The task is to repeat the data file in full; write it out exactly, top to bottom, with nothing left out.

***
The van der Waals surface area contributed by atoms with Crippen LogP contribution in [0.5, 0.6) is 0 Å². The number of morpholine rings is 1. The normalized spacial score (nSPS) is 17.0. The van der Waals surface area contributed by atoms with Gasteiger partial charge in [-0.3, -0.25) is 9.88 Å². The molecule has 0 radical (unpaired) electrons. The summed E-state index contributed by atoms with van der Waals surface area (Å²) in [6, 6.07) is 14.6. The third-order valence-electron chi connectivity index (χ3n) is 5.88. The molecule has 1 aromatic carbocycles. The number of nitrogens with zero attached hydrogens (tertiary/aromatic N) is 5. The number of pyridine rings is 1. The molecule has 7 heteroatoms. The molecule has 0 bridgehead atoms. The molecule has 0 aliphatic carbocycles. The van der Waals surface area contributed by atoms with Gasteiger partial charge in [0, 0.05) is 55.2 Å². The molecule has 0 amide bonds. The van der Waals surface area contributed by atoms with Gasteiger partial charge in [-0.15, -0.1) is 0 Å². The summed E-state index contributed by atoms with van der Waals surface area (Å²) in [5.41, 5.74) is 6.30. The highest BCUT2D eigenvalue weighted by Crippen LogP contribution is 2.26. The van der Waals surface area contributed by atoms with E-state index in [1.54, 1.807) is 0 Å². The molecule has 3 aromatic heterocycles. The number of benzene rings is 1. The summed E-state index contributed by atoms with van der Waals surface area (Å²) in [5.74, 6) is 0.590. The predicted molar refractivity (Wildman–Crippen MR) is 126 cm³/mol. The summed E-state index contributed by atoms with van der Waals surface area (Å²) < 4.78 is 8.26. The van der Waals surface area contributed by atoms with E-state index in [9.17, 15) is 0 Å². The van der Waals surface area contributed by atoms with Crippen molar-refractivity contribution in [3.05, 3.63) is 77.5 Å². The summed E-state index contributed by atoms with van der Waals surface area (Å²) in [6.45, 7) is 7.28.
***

The van der Waals surface area contributed by atoms with Crippen LogP contribution in [0.5, 0.6) is 0 Å². The number of morpholine rings is 1. The normalized spacial score (nSPS) is 17.0. The van der Waals surface area contributed by atoms with Gasteiger partial charge in [-0.3, -0.25) is 9.88 Å². The molecule has 0 radical (unpaired) electrons. The summed E-state index contributed by atoms with van der Waals surface area (Å²) in [6, 6.07) is 14.6. The third-order valence-electron chi connectivity index (χ3n) is 5.88. The molecule has 1 aromatic carbocycles. The number of nitrogens with zero attached hydrogens (tertiary/aromatic N) is 5. The number of pyridine rings is 1. The molecule has 7 heteroatoms. The molecule has 0 bridgehead atoms. The molecule has 0 aliphatic carbocycles. The van der Waals surface area contributed by atoms with Gasteiger partial charge in [0, 0.05) is 55.2 Å². The molecule has 0 amide bonds. The van der Waals surface area contributed by atoms with Gasteiger partial charge in [-0.15, -0.1) is 0 Å². The summed E-state index contributed by atoms with van der Waals surface area (Å²) in [5.41, 5.74) is 6.30. The highest BCUT2D eigenvalue weighted by Crippen LogP contribution is 2.26. The van der Waals surface area contributed by atoms with E-state index in [1.54, 1.807) is 0 Å². The molecule has 3 aromatic heterocycles. The number of benzene rings is 1. The summed E-state index contributed by atoms with van der Waals surface area (Å²) in [5.74, 6) is 0.590. The predicted molar refractivity (Wildman–Crippen MR) is 126 cm³/mol. The summed E-state index contributed by atoms with van der Waals surface area (Å²) < 4.78 is 8.26. The van der Waals surface area contributed by atoms with E-state index in [9.17, 15) is 0 Å². The van der Waals surface area contributed by atoms with Crippen molar-refractivity contribution in [3.05, 3.63) is 77.5 Å². The summed E-state index contributed by atoms with van der Waals surface area (Å²) in [6.45, 7) is 7.28.